Saturday, February 26, 2005

Torture is normal in the British army?

Human rights' lawyer Phil Shiner, representing Iraqi abuse victims, has alleged that the recent trial of British soldiers was "a show trial" and that a miscarriage of justice occurred because the court refused to accept evidence from his Iraqi clients.

The lawyer said: "This was a show trial run ... to a predetermined script based on damage limitation. It shows how the military cannot be allowed to investigate and prosecute themselves. There must be an independent investigation into what really happened. All those responsible should be prosecuted no matter how far up the chain of command."

Aqeel Jasim Mohammed, said: "I was kicked on my testicles which left a permanent damage. I am no longer able to perform the sexual act, I had to divorce my wife recently as a consequence. My lip was cut and nose broken, we were like toys in their hands."

Another victim said: "There was a female soldier wearing shorts and vest, she held an aerial in her hand. She detached a horse-driven cart and attached it to one of the detainees, she started hitting him with the aerial asking him to pull the cart."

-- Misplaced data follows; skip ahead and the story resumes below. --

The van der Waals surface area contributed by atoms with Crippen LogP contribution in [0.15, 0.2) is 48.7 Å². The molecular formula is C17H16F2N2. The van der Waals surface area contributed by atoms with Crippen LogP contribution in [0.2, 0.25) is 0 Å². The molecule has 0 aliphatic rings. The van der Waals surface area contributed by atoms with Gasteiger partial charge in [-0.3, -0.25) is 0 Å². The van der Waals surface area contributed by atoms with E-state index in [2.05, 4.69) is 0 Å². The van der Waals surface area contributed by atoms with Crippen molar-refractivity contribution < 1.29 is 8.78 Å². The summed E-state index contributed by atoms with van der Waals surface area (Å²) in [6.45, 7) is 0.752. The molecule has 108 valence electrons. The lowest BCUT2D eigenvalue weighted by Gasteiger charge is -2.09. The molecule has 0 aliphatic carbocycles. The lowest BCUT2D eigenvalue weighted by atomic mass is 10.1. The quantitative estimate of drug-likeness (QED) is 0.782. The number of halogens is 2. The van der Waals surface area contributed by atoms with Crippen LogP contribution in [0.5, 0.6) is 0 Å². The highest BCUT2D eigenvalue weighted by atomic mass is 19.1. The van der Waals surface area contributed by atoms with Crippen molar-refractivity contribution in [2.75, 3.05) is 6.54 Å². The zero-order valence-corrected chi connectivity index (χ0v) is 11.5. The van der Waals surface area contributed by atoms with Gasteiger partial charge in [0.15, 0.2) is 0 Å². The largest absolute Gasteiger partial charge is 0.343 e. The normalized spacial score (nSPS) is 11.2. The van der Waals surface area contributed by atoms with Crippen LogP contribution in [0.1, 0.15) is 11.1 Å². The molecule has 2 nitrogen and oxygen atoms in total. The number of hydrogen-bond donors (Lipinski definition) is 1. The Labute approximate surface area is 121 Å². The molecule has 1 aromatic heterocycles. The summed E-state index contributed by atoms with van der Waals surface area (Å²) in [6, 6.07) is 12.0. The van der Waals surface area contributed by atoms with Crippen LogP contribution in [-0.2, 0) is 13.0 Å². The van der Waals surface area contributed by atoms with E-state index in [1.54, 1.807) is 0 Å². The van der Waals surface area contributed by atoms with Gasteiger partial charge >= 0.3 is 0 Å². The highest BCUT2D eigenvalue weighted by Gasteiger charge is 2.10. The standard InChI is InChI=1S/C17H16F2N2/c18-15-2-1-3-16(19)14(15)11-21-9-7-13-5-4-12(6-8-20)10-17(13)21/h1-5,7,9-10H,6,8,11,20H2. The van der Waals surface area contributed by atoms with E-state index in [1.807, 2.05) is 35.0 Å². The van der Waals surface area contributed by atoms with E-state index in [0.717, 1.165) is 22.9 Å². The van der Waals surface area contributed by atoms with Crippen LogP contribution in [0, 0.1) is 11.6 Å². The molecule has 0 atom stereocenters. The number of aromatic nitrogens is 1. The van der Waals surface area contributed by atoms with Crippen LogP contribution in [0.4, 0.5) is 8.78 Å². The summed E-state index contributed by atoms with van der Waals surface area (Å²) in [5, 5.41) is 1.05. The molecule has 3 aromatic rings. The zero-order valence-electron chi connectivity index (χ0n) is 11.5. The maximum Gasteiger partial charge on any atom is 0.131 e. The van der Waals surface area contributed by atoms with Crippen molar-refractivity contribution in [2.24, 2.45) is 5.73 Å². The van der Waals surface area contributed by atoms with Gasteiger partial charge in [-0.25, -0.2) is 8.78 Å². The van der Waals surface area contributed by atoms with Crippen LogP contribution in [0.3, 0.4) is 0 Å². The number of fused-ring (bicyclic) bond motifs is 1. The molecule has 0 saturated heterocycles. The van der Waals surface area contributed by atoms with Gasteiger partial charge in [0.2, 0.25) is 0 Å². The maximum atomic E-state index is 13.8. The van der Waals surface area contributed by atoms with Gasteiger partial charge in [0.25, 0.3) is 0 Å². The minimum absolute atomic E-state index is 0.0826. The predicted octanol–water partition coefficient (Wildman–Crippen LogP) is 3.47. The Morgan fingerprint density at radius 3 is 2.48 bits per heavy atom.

Joanna Bourke, professor of history at Birkbeck College, writes in the Guardian, 26 Feb 2005:,2763,1425904,00.html

"Given our army's record of abuse and torture in Malaya, Kenya, Aden, Cyprus, and Northern Ireland (to name just a few), is it any wonder that many people might react cynically to claims that justice has been done?

"A survey carried out by the Ministry of Defence in 2002 found that more than 40% of British soldiers believed the army had a problem with bullying, sexual discrimination and harassment...

"In addition, the claims of ritual humiliation and sexual abuse at Deepcut training camp, in Surrey, are profoundly disturbing. A police report into the barracks contained more than 100 allegations of serious abuse...

" In the Falklands war of 1982, British soldiers on troop ships were shown violent pornographic films as a way of stimulating their aggression prior to battle."

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